Front-end Google BigQuery with an 4.5 application - Part 3


This three part article shows how to set up a Google BigQuery project, how to front-end that project with a sample application available for download as a GitHub repository, and how the engineering behind that sample application works.

Part one explained how to set up a Google Cloud Platform account, and how to build a basic BigQuery project.

Part two first described the sample application user experience, and then focused on application configuration and the security set-up.

Part three here explains the engineering behind the application.

I want to say thank you to Eyal Peled, of Google, for taking time to answer some questions I had about BigQuery.

Now, we'll look at the C# code for this application. Since BigQuery is not ODBC compliant, I could not use Object Relational Mapping for this application. Instead, the application used an object created from a custom class - BQObject - to communicate with the BigQuery Project. I made the BQObject code available here as a Github repository share.

In the BQObject class, method returnService() returns a BigqueryService object. The using statement opens the client_secrets JSON file. The MapPath function dynamically maps the virtual path of this file to its physical path, which means the application can go in any directory. Use the Project Name value from the New Project window (Part 1 / image 3) for the ApplicationName variable in the Service block of this method.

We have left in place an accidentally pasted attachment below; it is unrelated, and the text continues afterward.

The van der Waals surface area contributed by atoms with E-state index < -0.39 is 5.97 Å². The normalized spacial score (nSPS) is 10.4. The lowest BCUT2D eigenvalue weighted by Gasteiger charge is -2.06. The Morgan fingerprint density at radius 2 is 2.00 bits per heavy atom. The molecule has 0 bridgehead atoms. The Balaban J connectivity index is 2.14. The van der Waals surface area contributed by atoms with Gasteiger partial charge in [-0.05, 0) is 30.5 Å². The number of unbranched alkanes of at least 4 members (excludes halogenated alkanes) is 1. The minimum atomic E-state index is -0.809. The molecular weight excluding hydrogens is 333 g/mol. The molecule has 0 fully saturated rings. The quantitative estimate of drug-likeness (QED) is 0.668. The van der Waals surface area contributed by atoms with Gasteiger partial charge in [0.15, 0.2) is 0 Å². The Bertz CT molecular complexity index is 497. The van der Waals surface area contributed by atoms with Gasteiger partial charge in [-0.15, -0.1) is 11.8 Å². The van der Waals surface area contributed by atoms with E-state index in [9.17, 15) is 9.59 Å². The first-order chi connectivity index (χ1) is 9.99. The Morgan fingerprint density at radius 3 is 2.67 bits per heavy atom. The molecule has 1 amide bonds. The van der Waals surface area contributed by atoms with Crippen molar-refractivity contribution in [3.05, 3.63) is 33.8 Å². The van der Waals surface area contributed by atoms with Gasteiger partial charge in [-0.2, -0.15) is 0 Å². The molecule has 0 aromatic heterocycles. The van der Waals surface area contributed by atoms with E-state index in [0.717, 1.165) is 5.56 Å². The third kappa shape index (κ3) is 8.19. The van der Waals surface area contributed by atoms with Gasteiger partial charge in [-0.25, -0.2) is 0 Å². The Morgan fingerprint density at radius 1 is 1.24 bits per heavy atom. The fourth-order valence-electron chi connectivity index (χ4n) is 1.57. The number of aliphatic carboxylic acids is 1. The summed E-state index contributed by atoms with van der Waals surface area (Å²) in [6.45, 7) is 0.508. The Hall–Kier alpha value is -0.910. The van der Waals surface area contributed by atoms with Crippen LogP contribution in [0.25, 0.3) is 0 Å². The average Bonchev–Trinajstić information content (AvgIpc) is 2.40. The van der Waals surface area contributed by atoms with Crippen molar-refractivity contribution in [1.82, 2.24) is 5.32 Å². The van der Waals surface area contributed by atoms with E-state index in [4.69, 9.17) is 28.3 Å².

The using statement block talks with the Google authentication servers to set the credential object, based on the client_secrets.json file opened in the using statement. In the AuthorizeAsync method call, the second parameter "scopes" tells the authentication servers the specific Google Cloud services the credential will cover. Here, I set it to BigqueryService.Bigquery, to match the API I picked in Part 1, Figure 5. The next block creates and initializes the BigQuery service, which the returnService method ultimately returns.

The returnDT() method queries the BigQuery dataset I built in part one. It returns a C# datatable. The method runs the queryParam parameter as its query against the BigQueryDemoAppDS dataset. The BigQuery response has a JSON structure with metadata that will help parse the response data set. I set the QueryResponse object "response" to the JobsResource object "j" Query method. In the Query method, I used the project name string - in this case "glass-mantra-589" - from the Google Cloud Platform project setup as the second parameter.